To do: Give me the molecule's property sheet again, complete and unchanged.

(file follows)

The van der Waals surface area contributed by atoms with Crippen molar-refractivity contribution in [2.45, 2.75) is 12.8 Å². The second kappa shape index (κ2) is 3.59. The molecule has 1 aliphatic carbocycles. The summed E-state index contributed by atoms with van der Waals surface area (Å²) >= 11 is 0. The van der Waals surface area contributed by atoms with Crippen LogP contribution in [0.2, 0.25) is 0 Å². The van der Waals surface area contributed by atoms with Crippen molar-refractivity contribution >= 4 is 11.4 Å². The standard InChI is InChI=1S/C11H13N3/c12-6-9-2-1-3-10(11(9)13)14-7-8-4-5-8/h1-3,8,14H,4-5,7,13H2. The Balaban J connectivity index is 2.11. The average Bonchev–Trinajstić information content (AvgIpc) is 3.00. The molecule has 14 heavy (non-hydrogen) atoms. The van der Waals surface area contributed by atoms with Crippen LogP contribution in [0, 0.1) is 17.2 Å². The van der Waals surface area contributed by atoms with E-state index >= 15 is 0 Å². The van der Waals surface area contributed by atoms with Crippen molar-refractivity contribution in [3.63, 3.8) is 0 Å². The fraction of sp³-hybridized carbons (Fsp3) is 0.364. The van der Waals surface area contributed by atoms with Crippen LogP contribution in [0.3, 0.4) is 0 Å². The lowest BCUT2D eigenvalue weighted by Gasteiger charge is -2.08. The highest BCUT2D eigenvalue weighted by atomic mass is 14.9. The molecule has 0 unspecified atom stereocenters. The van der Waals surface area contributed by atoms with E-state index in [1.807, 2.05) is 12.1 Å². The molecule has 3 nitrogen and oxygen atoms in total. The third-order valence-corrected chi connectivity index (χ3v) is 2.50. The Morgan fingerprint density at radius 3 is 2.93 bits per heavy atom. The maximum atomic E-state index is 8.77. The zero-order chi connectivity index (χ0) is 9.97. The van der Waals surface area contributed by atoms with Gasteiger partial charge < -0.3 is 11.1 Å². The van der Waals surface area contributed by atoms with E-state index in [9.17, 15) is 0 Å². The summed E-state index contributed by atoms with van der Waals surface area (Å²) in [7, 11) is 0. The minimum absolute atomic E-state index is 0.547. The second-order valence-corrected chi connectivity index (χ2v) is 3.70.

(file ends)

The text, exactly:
The van der Waals surface area contributed by atoms with Crippen molar-refractivity contribution in [2.45, 2.75) is 12.8 Å². The second kappa shape index (κ2) is 3.59. The molecule has 1 aliphatic carbocycles. The summed E-state index contributed by atoms with van der Waals surface area (Å²) >= 11 is 0. The van der Waals surface area contributed by atoms with Crippen LogP contribution in [0.2, 0.25) is 0 Å². The van der Waals surface area contributed by atoms with Crippen molar-refractivity contribution >= 4 is 11.4 Å². The standard InChI is InChI=1S/C11H13N3/c12-6-9-2-1-3-10(11(9)13)14-7-8-4-5-8/h1-3,8,14H,4-5,7,13H2. The Balaban J connectivity index is 2.11. The average Bonchev–Trinajstić information content (AvgIpc) is 3.00. The molecule has 14 heavy (non-hydrogen) atoms. The van der Waals surface area contributed by atoms with Crippen LogP contribution in [0, 0.1) is 17.2 Å². The van der Waals surface area contributed by atoms with E-state index >= 15 is 0 Å². The van der Waals surface area contributed by atoms with Crippen molar-refractivity contribution in [3.63, 3.8) is 0 Å². The fraction of sp³-hybridized carbons (Fsp3) is 0.364. The van der Waals surface area contributed by atoms with Crippen LogP contribution in [0.3, 0.4) is 0 Å². The lowest BCUT2D eigenvalue weighted by Gasteiger charge is -2.08. The highest BCUT2D eigenvalue weighted by atomic mass is 14.9. The molecule has 0 unspecified atom stereocenters. The van der Waals surface area contributed by atoms with E-state index in [1.807, 2.05) is 12.1 Å². The molecule has 3 nitrogen and oxygen atoms in total. The third-order valence-corrected chi connectivity index (χ3v) is 2.50. The Morgan fingerprint density at radius 3 is 2.93 bits per heavy atom. The maximum atomic E-state index is 8.77. The zero-order chi connectivity index (χ0) is 9.97. The van der Waals surface area contributed by atoms with Gasteiger partial charge < -0.3 is 11.1 Å². The van der Waals surface area contributed by atoms with E-state index in [9.17, 15) is 0 Å². The summed E-state index contributed by atoms with van der Waals surface area (Å²) in [7, 11) is 0. The minimum absolute atomic E-state index is 0.547. The second-order valence-corrected chi connectivity index (χ2v) is 3.70.